So God is God, but all too often we are hurt, angry, sad, and full of doubt.  But today, according to Isaiah, I’m supposed to tell you to wait for the Lord, and He will renew your strength, and you will rise up on wings like eagles. 

How can I say that?  How can we believe that?  To be sure, believing in the greatness and goodness of God, and speaking of His promised deliverance, these are the most basic tasks of the faithful.  But so often, and perhaps especially today, it is not within us even to do these simple things.  Kind of like Peter’s mother-in-law.  Peter was bringing Jesus the miracle worker, the new Prophet, to her house, and she couldn’t do the simple task of serving them some food and hospitality.  She was sick in bed with a fever, and, if she wasn’t out of her mind from the fever, probably also sick with regret that she couldn’t do the simplest tasks of a hostess.   So Jesus comes to help her.  He is apparently concerned for her regular, run of the mill illness, a fever, just like He is concerned with what seem like the much greater problems of others, like the demon-possessed, the crippled, the dying.  Jesus goes to Peter’s mother-in-law, and with a touch, and a word, he lifts her up. 

Jesus by His concern for all kinds of problems helps us know this: the fever of Peter’s mother-in-law, and the grave illnesses of the people carried to Jesus, and the frightening demon-possession of others are all connected, and they are all a concern for Jesus, because they are all connected to the same great evil, the evil which prevents us from doing the simplest things right.  

All of the maladies described in our Gospel, and all of the struggles that you face, from Sherry’s abduction to the silent evils that oppress you, to the sins within you that you cannot escape, these all flow from the same evil brought into our world by Satan.  The problem is simple to describe, but impossible for us to solve, or even fully understand.  And so, when we are really struggling with evil, the Lord’s words through Isaiah, about how great He is and how He will strengthen His own, these promises can seem very troubling.  Where is this Almighty Lord?  When will He lift me up? 

Jesus is the Lord, coming to lift up the weak and the weary as on the wings of an eagle, to lift up sinners by  the wings of a cross.  The coming of Jesus drew out all kinds of evil, from demons to fevers to death, evil forced to show its ugly face when the Lord Jesus arrived, for He had come to deal with evil, once and for all.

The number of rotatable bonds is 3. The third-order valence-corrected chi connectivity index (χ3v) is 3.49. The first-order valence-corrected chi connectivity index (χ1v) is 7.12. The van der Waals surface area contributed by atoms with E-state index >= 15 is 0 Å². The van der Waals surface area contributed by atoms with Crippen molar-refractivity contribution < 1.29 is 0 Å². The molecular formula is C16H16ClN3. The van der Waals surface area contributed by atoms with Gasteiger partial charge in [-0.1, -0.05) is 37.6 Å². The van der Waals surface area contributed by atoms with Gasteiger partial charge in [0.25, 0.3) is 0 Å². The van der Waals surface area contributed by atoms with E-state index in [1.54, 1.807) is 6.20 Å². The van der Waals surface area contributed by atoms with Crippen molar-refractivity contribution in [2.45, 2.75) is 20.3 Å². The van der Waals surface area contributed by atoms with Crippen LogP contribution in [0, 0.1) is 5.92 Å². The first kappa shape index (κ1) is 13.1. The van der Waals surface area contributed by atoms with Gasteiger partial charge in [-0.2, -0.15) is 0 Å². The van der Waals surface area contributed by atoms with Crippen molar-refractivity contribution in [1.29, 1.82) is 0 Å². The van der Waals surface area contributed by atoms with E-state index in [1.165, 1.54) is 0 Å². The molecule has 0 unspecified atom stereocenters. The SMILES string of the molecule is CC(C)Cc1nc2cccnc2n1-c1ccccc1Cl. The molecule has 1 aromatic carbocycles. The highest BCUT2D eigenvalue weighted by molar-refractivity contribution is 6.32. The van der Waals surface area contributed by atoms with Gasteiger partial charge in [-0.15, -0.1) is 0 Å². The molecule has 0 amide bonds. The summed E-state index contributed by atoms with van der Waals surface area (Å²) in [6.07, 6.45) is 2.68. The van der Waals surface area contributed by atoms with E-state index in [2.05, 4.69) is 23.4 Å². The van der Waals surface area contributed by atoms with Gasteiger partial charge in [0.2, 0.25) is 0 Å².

When we come face to face with evil, whether publicly or privately, whether evil in the world or evil in ourselves and people we love, we cannot avoid the question of why.  Why does a loving God allow evil to exist?  And why does evil still happen to Christians?  And why does evil still exist in God’s people,  who trust in the One true God, Father, Son and Holy Spirit?  How do we reconcile an all powerful and loving God with the ongoing reality of evil and suffering? 

We cannot.  We cannot reconcile these things.  But God has.  God has not in His wisdom given us explanations to every question we can think of.  Instead, God has given us the Savior, who came not to give explanations for sin and evil, but rather He came to face sin and evil, and destroy their power.  Every punishment deserved by every human sin has been suffered, by Jesus Christ crucified.  Every sinner has been redeemed by the blood of Jesus, which covers all sin.  Every doubt in our hearts is removed when God gives us faith to know that Jesus died to save me from my sin. 

And He has.  Crucified, dead, and risen from the dead, Jesus Christ is our answer, our salvation, the only Savior.   

And now, God sends forth His preachers, God sends forth His people, to speak this message of the Cross.  To the world, it is offensive foolishness.  To those who deny God, Christ crucified is foolishness.  To those who cling to the idea that somehow weak, weary, fainting people like us can still work our own way to God, to them the Cross of Christ is an offense, an insult, for it says Jesus had to do it all, we had nothing to offer that met God’s standard.  But to those who believe, to those who have glimpsed the power of evil, but who have also seen God in the face of Christ crucified, the message of the Cross is the very power and wisdom of God. 

And so we go on, daring to wrestle with God’s Word, daring to proclaim the foolishness of the Cross, daring to preach Christ for you, the gift of forgiveness, the promise of glory, the end of evil, and the hope of every nation. 

With a touch, with a word, Jesus lifts us up.  From the wings of His Cross, His arms stretched out to all the world, Jesus pours out forgiveness and peace and new life, for you.  By the power of the Spirit, God’s church continues to speak this Word of the Cross to people beset by evil, that they might be set free.  This He did for Sherry.  This He does for you.  Your suffering is not without meaning, for Christ is with you in your suffering, to give you peace.  And also joy.  Though we have tears, there is also joy for all whom the Lord rescues from sin, joy which we find in gathering together as Christians, joy which we share with our family and friends, joy found in serving a neighbor because Jesus has served us, joy in knowing that evil is defeated, and life goes on, in Christ Jesus, forever and ever, Amen.